Yet while Benitez keeps Liverpool in contention, he maintains his position as the man most likely to bring success. Were his team to exit the Champions League before the knock-out stage, however, questions would be asked not just about Liverpool's present, but the recent past. Is the club that much nearer the summit of English football?
Is the strength of the squad reflective of five years' work? What have been the real achievements since winning the FA Cup in 2006? Has the thrill of European football distracted from some pretty erratic decision-making?
Lyon are a good team with a lot of European experience, but Liverpoolshould win tonight. It is 42 years since an English team lost in Lyon Tottenham Hotspur went down 1-0 in the second round of the European Cup-Winners' Cup in season 1967-68 and Liverpool have won their last four matches on French soil, against Marseille twice, Toulouse and Bordeaux.
Indeed, it could be argued that Liverpool's task in qualifying is not so different or so much harder than when backed into a corner two years ago before scoring 16 goals in three matches. Fiorentina have won only five of 11 Serie A games this season, while Debrecen of Hungary, who are next up, have leaked an average of three goals per game in the Champions League group stage.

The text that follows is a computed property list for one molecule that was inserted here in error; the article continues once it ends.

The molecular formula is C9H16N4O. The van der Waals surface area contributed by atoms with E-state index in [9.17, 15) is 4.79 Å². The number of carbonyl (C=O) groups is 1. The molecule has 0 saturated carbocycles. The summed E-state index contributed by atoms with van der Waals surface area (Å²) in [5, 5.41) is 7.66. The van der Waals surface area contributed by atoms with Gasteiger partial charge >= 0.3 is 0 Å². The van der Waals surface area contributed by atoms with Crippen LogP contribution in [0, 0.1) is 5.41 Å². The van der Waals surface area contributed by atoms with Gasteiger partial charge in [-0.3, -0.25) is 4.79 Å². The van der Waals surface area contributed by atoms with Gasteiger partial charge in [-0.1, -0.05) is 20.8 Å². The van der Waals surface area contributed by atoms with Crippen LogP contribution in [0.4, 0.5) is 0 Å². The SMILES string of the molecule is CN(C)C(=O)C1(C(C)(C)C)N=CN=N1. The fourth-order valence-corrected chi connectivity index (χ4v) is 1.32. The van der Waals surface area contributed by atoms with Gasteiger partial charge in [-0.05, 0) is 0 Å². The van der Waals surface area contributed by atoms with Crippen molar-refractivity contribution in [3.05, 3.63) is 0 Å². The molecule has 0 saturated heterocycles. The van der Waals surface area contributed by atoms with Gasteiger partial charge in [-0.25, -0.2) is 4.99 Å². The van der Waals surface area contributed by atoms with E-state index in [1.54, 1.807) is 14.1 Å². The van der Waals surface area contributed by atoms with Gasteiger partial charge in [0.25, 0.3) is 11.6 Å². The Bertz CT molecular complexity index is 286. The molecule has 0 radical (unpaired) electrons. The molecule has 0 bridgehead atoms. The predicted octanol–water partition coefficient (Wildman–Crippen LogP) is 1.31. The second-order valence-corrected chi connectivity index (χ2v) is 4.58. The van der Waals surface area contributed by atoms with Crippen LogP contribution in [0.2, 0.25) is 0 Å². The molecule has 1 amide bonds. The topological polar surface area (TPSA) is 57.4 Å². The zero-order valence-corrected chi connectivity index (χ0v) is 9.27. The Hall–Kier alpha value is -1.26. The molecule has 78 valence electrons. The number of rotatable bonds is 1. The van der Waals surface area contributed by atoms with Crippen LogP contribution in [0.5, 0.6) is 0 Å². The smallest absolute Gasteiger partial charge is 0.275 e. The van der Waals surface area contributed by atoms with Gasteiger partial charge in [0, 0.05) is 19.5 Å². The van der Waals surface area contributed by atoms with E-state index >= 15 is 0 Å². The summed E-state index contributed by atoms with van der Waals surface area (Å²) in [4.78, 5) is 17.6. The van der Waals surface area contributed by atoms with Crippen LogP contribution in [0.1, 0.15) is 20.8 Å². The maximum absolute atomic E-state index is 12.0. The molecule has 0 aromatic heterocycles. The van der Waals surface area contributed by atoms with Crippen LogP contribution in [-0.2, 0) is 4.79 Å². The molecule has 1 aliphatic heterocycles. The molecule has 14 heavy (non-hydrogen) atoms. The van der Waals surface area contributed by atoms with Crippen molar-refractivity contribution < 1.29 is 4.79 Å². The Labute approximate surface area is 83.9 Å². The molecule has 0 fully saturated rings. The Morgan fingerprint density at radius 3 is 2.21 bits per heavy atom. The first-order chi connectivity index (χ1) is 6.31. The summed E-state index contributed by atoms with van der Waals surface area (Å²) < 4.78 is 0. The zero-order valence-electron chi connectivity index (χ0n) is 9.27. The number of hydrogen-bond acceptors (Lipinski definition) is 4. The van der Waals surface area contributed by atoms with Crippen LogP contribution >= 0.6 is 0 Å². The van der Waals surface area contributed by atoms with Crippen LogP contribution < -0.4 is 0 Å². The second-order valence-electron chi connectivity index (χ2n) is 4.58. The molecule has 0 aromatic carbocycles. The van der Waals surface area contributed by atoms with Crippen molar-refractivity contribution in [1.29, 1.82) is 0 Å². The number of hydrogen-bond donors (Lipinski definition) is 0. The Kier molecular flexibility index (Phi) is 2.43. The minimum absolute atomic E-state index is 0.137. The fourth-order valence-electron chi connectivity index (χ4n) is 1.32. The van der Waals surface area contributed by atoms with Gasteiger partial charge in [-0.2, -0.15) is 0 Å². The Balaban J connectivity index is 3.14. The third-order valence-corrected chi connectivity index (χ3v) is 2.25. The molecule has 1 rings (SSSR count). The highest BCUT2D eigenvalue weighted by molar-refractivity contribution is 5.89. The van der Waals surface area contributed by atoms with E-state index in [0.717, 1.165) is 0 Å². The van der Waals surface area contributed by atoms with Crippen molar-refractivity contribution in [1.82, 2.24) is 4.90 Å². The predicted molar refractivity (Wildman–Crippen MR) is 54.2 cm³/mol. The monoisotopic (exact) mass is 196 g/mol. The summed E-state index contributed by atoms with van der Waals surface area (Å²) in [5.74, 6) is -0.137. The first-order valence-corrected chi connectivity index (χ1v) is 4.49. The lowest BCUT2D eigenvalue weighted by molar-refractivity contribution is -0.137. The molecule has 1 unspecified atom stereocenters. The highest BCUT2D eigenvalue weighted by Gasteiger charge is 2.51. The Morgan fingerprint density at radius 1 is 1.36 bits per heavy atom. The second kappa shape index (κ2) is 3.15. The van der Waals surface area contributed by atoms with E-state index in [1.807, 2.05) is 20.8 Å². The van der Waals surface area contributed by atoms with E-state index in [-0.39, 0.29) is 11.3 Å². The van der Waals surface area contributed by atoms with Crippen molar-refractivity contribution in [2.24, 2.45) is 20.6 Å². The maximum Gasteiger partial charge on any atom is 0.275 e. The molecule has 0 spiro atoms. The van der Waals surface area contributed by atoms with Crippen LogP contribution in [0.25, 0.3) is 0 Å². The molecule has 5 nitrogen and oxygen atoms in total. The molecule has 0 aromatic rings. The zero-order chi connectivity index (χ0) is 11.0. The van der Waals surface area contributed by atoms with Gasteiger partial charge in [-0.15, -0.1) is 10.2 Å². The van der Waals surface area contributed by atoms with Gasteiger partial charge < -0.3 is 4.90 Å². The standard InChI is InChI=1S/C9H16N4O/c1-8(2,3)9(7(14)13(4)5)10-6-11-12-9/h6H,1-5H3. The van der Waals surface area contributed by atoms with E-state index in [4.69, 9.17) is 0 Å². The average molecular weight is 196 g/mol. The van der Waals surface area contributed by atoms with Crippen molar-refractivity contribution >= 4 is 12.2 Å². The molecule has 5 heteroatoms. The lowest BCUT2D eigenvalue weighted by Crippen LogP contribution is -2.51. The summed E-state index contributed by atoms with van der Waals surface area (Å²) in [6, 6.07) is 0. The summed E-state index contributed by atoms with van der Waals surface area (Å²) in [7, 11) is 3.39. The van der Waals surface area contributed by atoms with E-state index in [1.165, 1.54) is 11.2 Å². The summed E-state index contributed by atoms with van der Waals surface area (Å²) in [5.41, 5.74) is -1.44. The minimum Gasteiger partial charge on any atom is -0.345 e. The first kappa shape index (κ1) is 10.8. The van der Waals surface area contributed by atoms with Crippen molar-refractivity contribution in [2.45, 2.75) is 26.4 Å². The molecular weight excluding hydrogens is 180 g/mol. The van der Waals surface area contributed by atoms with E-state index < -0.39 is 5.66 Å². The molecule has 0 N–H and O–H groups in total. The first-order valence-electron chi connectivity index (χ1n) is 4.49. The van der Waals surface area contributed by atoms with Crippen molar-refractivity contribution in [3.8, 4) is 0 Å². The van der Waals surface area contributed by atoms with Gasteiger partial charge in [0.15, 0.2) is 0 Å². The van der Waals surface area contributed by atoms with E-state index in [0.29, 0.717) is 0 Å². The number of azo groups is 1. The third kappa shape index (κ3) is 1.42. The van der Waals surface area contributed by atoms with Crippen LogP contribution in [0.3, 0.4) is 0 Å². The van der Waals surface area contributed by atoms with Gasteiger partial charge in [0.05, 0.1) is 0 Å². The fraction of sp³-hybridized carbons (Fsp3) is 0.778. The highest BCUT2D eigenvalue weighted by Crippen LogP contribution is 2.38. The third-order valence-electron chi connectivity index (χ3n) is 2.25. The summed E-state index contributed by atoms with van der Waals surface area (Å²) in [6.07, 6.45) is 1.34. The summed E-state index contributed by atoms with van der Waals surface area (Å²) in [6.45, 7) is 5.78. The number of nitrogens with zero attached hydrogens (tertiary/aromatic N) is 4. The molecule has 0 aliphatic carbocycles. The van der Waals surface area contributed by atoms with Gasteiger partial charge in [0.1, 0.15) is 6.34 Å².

What has changed is the absolute conviction in Liverpool's power to contend. Nobody is expecting the emphatic statements of two years ago, but even faith in Benitez's ability to pinch a 1-0 win on the counterattack is being tested, and that is new territory.
The difficulty for Liverpool, and for all clubs with a manager whose personality defines the team, is that succession is no easy matter.
1967: THE LAST TIME AN ENGLISH CLUB LOST IN LYON History lesson: Pat Jennings, Terry Venables and Joe Kinnear can't stop Lyon's Mohamed Boussa scoring in Spurs' 4-3 first-leg win at White Hart Lane. But the French side won 1-0 at home to knock Spurs out of the European Cup-Winners' Cup on the away goals rule
Liverpool have Kenny Dalglish on hand, and to the supporters who still sing his name he would be a popular choice, but could Dalglish get more from this present Liverpool side than Benitez? It is doubtful.